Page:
When evaluating a potential residential location, most people look at the number of great restaurants, access to nature, quality of schools or ease of transportation. But what about a city's healthfulness? With unabating obesity rates and other lifestyle-associated chronic conditions, what an urban environment has to offer, health-wise may become an increasingly important question.
And while there are several health rankings for U.S. cities, they don't often consider all contributing factors to a healthy lifestyle, according to Walt Thompson, a professor of kinesiology and nutrition at Georgia State University in Atlanta and the chair of a yearly project through the American College of Sports Medicine, the American Fitness Index.
"We want to look at an entire population, but not just how often they exercise. [We're interested in] whether they have good health habits overall and whether the environment supports that," Thompson tells The Huffington Post.
In an effort to provide a comprehensive look at the wellness of each American city, he and his team decided to build a more comprehensive ranking. They looked at two types of personal health indicators of a city's population -- including conditions like hypertension, obesity and diabetes, as well as behaviors like smoking and exercise. They also reviewed qualities of the built environment of each city: how many public parks were there? How many recreational centers and farmer's markets? Each category of indicators came from scientifically rigorous surveys from places like the U.S. Centers for Disease Control and Prevention, the Health Resources and Services Administration and the Selected Metropolitan/Micropolitan Area Risk Trends Behavioral Risk Factor Surveillance System.
The ACSM then assembled a panel of experts to develop a weighted scale to calculate each health indicator. The result? A composite score for each city in America. Here are the top 10 -- a combination of some usual suspects and a few surprising sleepers.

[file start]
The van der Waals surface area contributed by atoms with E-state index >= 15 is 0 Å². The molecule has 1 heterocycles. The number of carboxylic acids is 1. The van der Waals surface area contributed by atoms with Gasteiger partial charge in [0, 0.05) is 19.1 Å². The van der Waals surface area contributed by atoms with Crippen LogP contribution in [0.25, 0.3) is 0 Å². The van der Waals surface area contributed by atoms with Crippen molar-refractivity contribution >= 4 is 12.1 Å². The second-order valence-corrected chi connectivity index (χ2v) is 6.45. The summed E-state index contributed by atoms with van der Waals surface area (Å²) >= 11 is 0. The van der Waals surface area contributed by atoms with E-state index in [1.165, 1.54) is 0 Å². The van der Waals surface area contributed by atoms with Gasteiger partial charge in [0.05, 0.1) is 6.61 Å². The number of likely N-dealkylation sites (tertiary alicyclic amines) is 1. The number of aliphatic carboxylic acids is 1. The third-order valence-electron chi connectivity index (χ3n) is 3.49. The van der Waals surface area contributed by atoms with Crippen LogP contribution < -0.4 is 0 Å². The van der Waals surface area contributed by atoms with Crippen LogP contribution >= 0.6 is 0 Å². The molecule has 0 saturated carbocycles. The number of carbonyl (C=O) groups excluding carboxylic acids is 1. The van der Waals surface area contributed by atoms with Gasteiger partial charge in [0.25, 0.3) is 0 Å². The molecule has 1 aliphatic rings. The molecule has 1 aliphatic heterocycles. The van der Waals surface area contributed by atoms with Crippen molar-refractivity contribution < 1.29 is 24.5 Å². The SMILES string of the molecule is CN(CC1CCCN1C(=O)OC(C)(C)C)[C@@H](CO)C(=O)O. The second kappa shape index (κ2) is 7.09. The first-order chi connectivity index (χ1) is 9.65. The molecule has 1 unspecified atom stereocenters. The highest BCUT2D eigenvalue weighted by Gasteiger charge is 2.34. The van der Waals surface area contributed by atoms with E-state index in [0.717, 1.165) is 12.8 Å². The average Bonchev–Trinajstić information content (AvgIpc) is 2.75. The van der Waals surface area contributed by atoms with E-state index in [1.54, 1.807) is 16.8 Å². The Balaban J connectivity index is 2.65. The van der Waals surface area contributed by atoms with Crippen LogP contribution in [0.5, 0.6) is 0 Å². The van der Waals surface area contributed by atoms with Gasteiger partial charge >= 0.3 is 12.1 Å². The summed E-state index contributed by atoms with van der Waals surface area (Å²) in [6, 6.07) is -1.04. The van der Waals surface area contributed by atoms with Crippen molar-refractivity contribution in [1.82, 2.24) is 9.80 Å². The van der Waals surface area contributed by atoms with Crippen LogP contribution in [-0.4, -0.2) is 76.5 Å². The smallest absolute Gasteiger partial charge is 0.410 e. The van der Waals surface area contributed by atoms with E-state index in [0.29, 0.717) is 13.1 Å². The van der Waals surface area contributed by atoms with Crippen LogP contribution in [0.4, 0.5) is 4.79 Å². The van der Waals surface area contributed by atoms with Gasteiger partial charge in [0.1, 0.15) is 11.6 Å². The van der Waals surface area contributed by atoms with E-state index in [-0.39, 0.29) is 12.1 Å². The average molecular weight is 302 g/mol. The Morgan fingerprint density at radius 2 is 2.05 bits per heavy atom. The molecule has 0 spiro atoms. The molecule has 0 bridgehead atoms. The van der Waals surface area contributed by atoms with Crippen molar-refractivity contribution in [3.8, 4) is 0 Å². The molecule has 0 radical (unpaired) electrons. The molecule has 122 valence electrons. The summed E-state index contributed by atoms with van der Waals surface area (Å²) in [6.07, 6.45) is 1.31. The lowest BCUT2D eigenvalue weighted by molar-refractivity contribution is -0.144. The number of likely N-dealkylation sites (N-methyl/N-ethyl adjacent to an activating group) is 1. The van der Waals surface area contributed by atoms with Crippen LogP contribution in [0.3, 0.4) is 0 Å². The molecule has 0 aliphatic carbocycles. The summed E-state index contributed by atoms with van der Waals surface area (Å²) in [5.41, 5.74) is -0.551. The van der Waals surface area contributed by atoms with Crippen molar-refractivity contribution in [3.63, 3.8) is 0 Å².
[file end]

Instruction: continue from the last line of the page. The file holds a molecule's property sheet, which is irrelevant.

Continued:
For the full list, click here.
<strong>Total Score =</strong> 76.4 <br> <strong>Rank = </strong>1 <br><br> Minneapolis excelled when it came to an active population -- with high scores for physical fitness and active lifestyle. But even the winner had areas for improvement, including a low percentage of the population who ate enough fresh produce and a high percentage of the population who suffered from asthma.
<strong>Total Score</strong> = 75.8 <br> <strong>Rank </strong>= 2 <br><br> Washingtonians tend not to smoke and are conscientious about maintaining good health care coverage, though the report reveals that they lack enough park space and also have a high asthma rate.
<strong>Total Score</strong> = 70.0 <br> <strong>Rank</strong> = 3 <br><br> People from Boston are hardy stock, according to the report, which found that Bostonians report being in excellent health at exceptional rates. Unfortunately, and somewhat paradoxically, they also had above average rates of coronary heart disease and a lack of publicly accessible recreational space.
San Francisco, Calif.
<strong>Total Score</strong> = 69.0 <br> <strong>Rank</strong> = 4 <br><br> San Franciscans get active on their way to work -- biking and walking in greater numbers. And thanks to high expenditures on parks and other public space, there is plenty of space to stay active outside of the commute. But the city's population stumbles when it comes to mental health, reporting an above average number of days during which psychological problems persisted.
<strong>Total Score</strong> = 68.5 <br> <strong>Rank</strong> = 5 <br><br> Citizens of the relatively small Hartford are active and exceptional at eating their veggies, but diabetes, heart disease and asthma remain high.
<strong>Total Score</strong> = 68.4 <br> <strong>Rank</strong> = 6 <br><br> Sacramento also had an active and veggie-loving population, thanks to a high rate of farmer's markets and public recreation areas. But the city's population still suffers from mental health problems, asthma, diabetes and heart disease.
<strong>Total Score</strong> = 67.9 <br> <strong>Rank</strong> = 7 <br><br> Despite a high obesity rate, along with diabetes, asthma and mental health problems, the city of Portland makes way for some seriously healthy behaviors like active commutes by bike and on foot, lots of recreative parks and town squares and a high percentage of farmer's markets offering fresh produce.
<strong>Total Score</strong> = 67.8 <br> <strong>Rank</strong> = 8 <br><br> The fit, veggie-loving people of Seattle helped their city score high marks for fitness, diet and environmental factors like good funding for parks, high quality physical education in schools and active commuting. But the city's residents also suffered high asthma rates and mental health problems.
<strong>Total Score</strong> = 65.6 <br> <strong>Rank</strong> = 9 <br><br> Few Denver residents are obese, perhaps thanks to an extensive and well-funded parks system, and few suffer from associated conditions like diabetes and heart disease. But the city's school children have a less-than-rigorous physical education department and there is an overall high rate of mental health problems.
<strong>Total Score</strong> = 63.4 <br> <strong>Rank</strong> = 10 <br><br> Texas' artsiest city may be known for its bar scene, but its residents lifestyles aren't all rock and roll, with low smoking rates and a high rate of physical activity. Still, like the rest of the state, Austin's residents were more likely to be obese.